Code Council participates in “Affordable Housing Across America Bus Tour”
United States Department of Housing and Urban Development (HUD) Secretary Ben Carson, chair of the White House Council on Eliminating Regulatory Barriers to Affordable Housing, has embarked on a nationwide bus tour focused on removing barriers to affordable housing stock. The Driving Affordable Housing Across America Bus Tour is directly engaging communities across the country about their experiences with barriers to affordable housing and on finding ways to increase housing supply so more Americans have access to affordable housing. Secretary Carson’s listening tour kicked off in Louisville, Ky., on Jan. 29, 2020, and made stops in various communities for events and discussions on affordable housing needs.
“It’s important that we get out into local communities and hear directly from our fellow citizens who are grappling with rising housing prices and learn more about best practices to address them,” said Secretary Carson. “Families, businesses, nonprofits and community leaders all have concerns about the rising cost of housing and this bus tour is an opportunity to bring everyone to discuss how we can fix the problem.”
Attorney Joy Beth Smith in the Code Council’s Eastern Regional Office, located in Birmingham, Ala., joined the tour on Jan. 30, 2020, for its stop in Russellville, Ala., to visit Clayton Homes for an informative discussion on the new building technologies and materials used in manufactured housing today. During the visit, Secretary Carson announced a final rule on formaldehyde emissions for manufactured homes, and a proposed rule to revise the federal Manufactured Home Construction and Safety Standards to address the installation of carbon monoxide alarms or detectors, multi-story housing, and structures attached at the site, including garages and carports. Manufactured housing provides nearly 10 percent of the total single-family housing stock, giving more than 22 million Americans a place to call home.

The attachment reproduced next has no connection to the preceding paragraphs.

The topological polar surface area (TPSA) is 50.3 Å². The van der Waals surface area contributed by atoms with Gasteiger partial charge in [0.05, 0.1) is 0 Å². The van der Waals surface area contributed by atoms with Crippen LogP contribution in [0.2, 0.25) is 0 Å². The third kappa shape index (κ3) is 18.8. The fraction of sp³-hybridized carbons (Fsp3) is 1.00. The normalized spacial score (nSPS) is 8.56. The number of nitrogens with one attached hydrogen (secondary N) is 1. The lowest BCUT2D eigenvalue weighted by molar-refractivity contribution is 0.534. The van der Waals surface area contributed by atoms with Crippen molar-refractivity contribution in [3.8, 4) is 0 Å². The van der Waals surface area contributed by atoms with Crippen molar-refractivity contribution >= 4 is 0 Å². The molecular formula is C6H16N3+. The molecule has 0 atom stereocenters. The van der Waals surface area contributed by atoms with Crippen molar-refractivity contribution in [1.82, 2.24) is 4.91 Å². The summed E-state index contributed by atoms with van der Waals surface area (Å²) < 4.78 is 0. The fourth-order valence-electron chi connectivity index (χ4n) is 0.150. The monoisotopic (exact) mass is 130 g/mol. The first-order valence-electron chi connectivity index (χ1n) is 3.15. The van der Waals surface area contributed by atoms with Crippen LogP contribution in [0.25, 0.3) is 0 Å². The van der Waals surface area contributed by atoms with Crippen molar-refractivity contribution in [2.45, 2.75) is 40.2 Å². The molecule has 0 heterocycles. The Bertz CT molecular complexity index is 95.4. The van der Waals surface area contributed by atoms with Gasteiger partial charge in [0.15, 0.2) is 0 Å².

The bus tour is a part of the work Secretary Carson is undertaking as the chair of the White House Council on Eliminating Regulatory Barriers to Affordable Housing established in June 2019. The Council’s eight federal member agencies are engaging with governments at all levels — state, local and tribal — and private-sector and non-profit stakeholders on ways to increase our country’s housing supply so more Americans have access to affordable housing.
The International Code Council joined an additional 35 organizations representing state/local, housing, emergency response, business, insurance, engineering and resilience interests in responding to HUD’s request for information on housing affordability. The joint comments made the following points:
- Modern model codes promote affordability through reduced utility bills, insurance rates and disaster recovery costs;
- Every available study shows that building codes have no appreciable negative implications for affordable housing;
- Greater adoption of modern model codes can reduce construction costs through regulatory consistency while complementing existing Trump Administration efforts (at HUD, the Federal Emergency Management Agency and the U.S. Department of Energy) to encourage current, well-enforced codes; and
- Efforts to streamline or expedite permitting should be tied to resources for adequate staffing and training to ensure community safety, insurance rates and utility bills are not negatively impacted.
Previous tour stops in the Southeast included Louisville, Ky., and Nashville, Tenn., on Jan. 29, 2020, and Russellville, Ala., on Jan. 30, 2020. Upcoming bus tour stops in the Midwest and the West Coast are scheduled for this month. The tour will run through June 2020.